Jack Teagarden was one of the most beloved and admired jazz musicians of all time. His creative and unique trombone style set the standard by which his contemporaries were judged and still provides a foundation for today’s musicians. Heavily influenced by the blues, his warm, relaxed sound and personal style impressed and inspired all who heard it. He was also lauded as a vocalist, his delivery often being compared to the black singers of the day.
Born August 20, 1905, into a musical family, Teagarden began to learn the piano at age five, later switching to the trombone. He started playing professionally while in his teens, working with several local and regional outfits, most notably with Peck Kelly in 1921-22. He also briefly led his own outfit in Kansas City.
In 1927, he arrived in New York as a member of the Doc Ross Band and found work with a Dixieland outfit that was part of the Elizabeth Bryce Show. He recorded with Roger Wolfe Kahn, Red Nichols, Louis Armstrong, and Sam Lanin, making his vocal debut on the 1928 Eddie Condon recording “Making Friends.” That same year, he joined Ben Pollack’s band, where he earned his reputation as a trombonist and vocalist.
He left Pollack in 1933, briefly working with Mal Hallett before joining Paul Whiteman. Teagarden’s trombone magic was lost in Whiteman’s musical style, and his career suffered. Unfortunately, he was locked into a contract that gave him no avenue of escape. When swing broke onto the scene, Teagarden was unable to take advantage of jazz’s new commercial success. When a group of disgruntled Pollack musicians decided to strike out on their own and form a band in 1935, they offered Teagarden the chance to front the group. He was unable to accept and Bob Crosby ended up with the job. Teagarden’s only outlet was with a Whiteman side group, the Three T’s, which also featured his brother, Charlie, and Frank Trumbauer.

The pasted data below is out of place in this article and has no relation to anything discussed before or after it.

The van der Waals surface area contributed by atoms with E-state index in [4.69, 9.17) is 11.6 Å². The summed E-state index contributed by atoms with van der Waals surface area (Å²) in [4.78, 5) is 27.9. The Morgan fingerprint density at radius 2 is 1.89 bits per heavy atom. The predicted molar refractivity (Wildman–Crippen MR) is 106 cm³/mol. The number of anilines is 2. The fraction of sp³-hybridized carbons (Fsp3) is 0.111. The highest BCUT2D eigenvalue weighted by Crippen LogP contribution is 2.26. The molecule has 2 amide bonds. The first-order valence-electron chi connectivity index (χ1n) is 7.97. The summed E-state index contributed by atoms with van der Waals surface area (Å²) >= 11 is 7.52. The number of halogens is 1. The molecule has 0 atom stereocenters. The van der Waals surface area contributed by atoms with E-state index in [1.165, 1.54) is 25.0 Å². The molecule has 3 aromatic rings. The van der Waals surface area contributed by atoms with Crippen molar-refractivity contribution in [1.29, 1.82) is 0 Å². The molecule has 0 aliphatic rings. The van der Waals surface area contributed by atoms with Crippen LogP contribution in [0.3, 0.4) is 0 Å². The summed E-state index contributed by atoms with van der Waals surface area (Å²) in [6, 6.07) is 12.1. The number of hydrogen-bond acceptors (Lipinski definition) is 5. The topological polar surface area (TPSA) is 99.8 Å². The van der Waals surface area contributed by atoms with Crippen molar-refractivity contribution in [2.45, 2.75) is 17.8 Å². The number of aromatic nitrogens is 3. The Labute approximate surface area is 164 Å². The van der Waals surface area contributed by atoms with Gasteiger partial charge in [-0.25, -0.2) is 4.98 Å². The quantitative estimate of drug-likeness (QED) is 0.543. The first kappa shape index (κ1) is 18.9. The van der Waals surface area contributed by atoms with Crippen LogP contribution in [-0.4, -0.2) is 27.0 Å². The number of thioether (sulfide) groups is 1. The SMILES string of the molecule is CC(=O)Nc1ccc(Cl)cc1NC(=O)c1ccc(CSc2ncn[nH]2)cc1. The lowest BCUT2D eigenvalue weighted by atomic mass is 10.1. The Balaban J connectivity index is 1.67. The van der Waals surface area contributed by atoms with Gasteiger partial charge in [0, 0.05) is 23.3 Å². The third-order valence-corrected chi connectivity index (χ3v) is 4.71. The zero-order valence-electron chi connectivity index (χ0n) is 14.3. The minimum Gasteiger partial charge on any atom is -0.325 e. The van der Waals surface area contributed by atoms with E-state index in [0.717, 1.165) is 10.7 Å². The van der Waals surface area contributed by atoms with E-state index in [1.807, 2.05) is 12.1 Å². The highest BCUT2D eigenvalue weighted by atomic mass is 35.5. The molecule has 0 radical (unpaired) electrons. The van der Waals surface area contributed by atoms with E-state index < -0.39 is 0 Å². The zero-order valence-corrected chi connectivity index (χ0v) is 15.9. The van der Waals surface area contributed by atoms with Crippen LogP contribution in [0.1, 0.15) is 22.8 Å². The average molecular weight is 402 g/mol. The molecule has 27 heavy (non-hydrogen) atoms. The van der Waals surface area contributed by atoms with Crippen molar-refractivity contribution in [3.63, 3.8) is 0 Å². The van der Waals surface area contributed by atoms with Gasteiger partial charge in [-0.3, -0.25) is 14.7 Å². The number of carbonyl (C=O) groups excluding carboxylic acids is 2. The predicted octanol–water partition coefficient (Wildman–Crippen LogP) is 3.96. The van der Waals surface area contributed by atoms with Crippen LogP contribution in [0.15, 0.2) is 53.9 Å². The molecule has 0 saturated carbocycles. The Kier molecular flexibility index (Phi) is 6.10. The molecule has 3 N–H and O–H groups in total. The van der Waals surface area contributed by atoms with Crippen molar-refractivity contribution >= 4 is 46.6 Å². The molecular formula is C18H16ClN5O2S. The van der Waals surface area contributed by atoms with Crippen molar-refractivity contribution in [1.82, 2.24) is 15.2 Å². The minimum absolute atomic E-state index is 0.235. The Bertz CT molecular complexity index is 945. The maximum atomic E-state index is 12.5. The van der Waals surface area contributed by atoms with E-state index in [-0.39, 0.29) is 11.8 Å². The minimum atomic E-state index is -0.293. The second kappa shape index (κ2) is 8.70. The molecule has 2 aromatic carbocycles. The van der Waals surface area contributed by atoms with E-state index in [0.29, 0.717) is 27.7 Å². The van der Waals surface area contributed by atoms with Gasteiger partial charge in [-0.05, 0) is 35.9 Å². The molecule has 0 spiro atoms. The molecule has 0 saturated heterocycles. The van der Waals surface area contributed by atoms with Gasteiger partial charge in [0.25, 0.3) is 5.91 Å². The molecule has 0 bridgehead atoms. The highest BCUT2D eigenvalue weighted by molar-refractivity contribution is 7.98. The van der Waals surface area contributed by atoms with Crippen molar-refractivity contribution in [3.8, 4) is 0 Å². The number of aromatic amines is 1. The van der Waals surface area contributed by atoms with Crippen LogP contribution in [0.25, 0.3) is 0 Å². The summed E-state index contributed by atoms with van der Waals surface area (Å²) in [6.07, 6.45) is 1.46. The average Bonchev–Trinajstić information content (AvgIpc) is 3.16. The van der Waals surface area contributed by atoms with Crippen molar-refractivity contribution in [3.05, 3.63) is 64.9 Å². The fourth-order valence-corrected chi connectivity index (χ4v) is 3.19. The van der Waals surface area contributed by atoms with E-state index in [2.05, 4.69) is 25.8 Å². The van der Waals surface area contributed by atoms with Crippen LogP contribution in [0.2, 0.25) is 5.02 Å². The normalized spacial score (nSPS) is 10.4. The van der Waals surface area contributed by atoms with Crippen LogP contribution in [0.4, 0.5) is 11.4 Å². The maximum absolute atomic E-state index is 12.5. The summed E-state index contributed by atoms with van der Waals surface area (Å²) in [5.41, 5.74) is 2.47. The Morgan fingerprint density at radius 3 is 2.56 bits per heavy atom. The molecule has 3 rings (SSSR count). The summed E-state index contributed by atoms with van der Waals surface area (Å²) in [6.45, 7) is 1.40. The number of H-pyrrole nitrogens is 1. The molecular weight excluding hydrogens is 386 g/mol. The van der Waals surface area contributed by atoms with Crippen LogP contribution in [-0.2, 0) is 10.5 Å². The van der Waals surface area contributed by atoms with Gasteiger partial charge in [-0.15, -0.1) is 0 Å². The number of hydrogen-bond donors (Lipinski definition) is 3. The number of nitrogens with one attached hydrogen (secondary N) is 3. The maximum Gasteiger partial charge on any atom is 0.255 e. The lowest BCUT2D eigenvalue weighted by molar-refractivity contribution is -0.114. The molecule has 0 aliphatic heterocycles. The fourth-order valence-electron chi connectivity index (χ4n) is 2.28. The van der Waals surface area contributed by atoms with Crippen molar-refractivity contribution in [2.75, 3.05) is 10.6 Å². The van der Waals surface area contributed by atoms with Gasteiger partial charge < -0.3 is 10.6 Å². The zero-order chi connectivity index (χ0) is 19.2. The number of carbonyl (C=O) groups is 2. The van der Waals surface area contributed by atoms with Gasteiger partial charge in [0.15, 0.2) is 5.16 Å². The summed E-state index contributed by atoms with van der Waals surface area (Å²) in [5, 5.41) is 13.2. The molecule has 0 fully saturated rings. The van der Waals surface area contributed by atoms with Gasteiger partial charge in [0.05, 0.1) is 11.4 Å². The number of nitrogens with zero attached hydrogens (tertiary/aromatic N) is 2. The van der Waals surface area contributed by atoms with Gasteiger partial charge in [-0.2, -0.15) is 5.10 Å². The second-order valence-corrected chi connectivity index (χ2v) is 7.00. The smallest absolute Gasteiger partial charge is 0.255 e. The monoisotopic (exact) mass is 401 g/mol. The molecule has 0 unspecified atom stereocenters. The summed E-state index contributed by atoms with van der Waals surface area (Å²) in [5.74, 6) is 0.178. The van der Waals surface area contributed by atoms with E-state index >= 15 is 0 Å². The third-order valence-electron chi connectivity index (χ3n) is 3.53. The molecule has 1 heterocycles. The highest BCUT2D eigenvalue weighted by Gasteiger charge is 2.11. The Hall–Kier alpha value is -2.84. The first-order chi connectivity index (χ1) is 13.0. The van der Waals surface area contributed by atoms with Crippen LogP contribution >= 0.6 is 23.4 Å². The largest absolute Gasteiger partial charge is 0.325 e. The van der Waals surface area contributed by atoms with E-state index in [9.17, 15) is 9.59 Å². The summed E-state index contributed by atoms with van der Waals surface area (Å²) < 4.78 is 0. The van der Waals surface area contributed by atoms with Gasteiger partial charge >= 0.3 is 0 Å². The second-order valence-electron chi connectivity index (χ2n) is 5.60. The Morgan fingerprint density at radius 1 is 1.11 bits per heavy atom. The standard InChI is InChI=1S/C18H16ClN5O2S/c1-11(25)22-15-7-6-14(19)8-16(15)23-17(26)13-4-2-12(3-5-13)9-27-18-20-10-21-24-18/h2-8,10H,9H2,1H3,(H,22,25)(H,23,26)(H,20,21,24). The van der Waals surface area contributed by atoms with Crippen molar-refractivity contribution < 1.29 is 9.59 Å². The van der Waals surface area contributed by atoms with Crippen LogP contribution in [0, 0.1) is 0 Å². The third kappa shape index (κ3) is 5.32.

In early 1939, he was finally free of Whiteman and able to form his own orchestra. Its initial inception featured such top sidemen as Ernie Caceres, Lee Castle, Charlie Spivak, and Davey Tough. Female vocalists were Meredith Blake, Dolores O’Neill and Kitty Kallen. Though it was successful musically, financially it was a disaster. Teagarden’s easy-going manner didn’t translate well into the business world, and he had also developed a drinking problem. He was forced to reorganize the group in 1940, hiring lesser-paid musicians. Those lesser-paid musicians, however, worked hard and the group managed to maintain its sound, though Teagarden’s trombone was mysteriously less present. The new line-up featured David Allen on vocals. Betty Van, Dottie Reid, and Phyllis Lane also sang. Saxophone player and novelty singer Butch Stone appeared with the band starting in September 1940 but left near the end of the year.
The group stayed afloat until 1946 when it, like so many other orchestras, fell victim to the dropping popularity of dance band music. Teagarden then joined Louis Armstrong’s All-Stars, leaving in 1951 to form his own group, a Dixieland sextet that sometimes featured his brother, Charlie, on trumpet and his sister, Norma, on piano. He also co-lead an all-star group with Earl Hines. Teagarden continued playing up until his death from pneumonia in 1964.
Some sources list August 29, 1905. ↩︎